Can you believe it? We are saying farewell to another year. And a busy one it’s been from the medical necessity coding and compliance perspective.
The Feds were engaged in 2013 – at least three cardiologists were sentenced to jail time for issues such as placing stents in patients who did not meet criteria even though the physicians believed they were necessary. I recall that in once case the physician misrepresented the diagnosis in the record in order to meet medical necessity criteria.
And extrapolation made its presence known. In the example above, the OIG demanded the hospital refund all cases of stents placed by the physician for the past two years. In this case, Medicaid paid $6,088.45 for an inappropriate stent placement but the hospital had to repay $256,800 in total. Recently, the OIG fined a large university hospital $3.7+ million for extrapolated (assumed) medically unnecessary short stay admissions based on audits, data mining and statistical sampling.
Let us not forget the Two Midnight Rule for determining the medical necessity of short stays announced in September by CMS. While the industry is still under the so called “Probe and Educate” plan, it will be interesting to learn the outcome of the MAC audits on cases of less than two midnights. Stay tuned on this one.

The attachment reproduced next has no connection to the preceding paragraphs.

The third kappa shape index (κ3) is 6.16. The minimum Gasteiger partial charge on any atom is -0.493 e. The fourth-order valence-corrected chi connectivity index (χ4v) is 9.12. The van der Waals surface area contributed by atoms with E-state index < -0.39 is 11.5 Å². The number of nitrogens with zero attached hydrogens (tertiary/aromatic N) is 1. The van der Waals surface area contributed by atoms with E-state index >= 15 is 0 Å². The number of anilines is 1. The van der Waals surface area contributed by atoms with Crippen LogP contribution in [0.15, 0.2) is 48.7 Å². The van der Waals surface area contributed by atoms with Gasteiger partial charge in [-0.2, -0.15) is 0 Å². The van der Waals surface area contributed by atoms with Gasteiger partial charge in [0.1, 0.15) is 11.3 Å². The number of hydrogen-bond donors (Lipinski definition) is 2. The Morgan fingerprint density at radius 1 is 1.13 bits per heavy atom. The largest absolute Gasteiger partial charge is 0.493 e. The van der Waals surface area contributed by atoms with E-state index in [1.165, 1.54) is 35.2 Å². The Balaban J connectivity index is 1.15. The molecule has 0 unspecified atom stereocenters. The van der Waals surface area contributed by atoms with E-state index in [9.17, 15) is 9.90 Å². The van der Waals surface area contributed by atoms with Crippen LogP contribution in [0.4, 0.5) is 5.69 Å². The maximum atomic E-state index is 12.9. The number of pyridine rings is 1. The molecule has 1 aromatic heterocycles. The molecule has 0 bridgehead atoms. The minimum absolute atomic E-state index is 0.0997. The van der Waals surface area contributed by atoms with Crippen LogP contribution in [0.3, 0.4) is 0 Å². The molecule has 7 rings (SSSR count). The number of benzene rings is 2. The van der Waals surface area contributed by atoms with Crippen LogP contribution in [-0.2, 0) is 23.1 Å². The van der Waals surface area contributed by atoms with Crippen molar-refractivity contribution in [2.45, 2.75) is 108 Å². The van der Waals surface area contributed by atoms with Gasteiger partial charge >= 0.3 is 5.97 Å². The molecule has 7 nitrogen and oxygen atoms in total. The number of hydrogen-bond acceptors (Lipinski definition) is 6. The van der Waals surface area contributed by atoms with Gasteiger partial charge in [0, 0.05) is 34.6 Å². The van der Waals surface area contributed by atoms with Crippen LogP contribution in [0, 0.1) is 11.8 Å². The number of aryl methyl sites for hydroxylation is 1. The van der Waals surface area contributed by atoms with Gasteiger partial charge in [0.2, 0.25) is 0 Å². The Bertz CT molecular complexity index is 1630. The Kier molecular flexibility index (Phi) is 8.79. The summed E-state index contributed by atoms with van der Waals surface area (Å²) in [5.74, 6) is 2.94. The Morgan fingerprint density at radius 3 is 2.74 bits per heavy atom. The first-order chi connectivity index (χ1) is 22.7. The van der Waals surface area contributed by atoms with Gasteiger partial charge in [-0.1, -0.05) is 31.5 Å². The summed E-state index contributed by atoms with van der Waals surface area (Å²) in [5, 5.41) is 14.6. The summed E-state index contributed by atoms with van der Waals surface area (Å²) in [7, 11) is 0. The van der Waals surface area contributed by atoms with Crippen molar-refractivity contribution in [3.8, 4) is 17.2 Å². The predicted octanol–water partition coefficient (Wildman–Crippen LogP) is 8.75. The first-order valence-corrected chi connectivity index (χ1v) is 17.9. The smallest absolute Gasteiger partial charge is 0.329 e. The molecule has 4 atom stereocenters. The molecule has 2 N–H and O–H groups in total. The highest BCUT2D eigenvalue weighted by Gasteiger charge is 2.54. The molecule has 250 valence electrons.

Don’t be fooled into thinking medical necessity and coding compliance efforts are focused on hospitals only. I know of a large medical practice that was audited recently by a commercial payer. The outcome of the E/M audit cost that practice $100,000.00+ in give backs based on extrapolation. They are appealing but it doesn’t look promising.
As physicians in greater number adopt EHRs, payers are noticing an increase in the level of E/M codes reported. This is a major headache for practitioners, their office managers, and coders. Depending on the EHR, some have templates that force more recording of information than would generally be captured. This can increase the coding value of the E/M but not necessarily the medical appropriateness of that level of service. And then there is the cut-and-paste brigade which CMS noticed early on. Now OIG is involved. I expect more on that in 2014.
Most importantly, non compliance is going to cost you more than ever before. Technology is increasing risk. Perhaps 2014 should be the year you revisit your compliance plan. If you don’t already, consider bringing in auditors to determine your current risk, identify your vulnerabilities, and create an action plan. You do not need to become an OIG statistic; make 2014 a better compliance year. A happy and healthy one to all!
Barbara Aubry is a Regulatory Analyst for 3M Health Information Systems.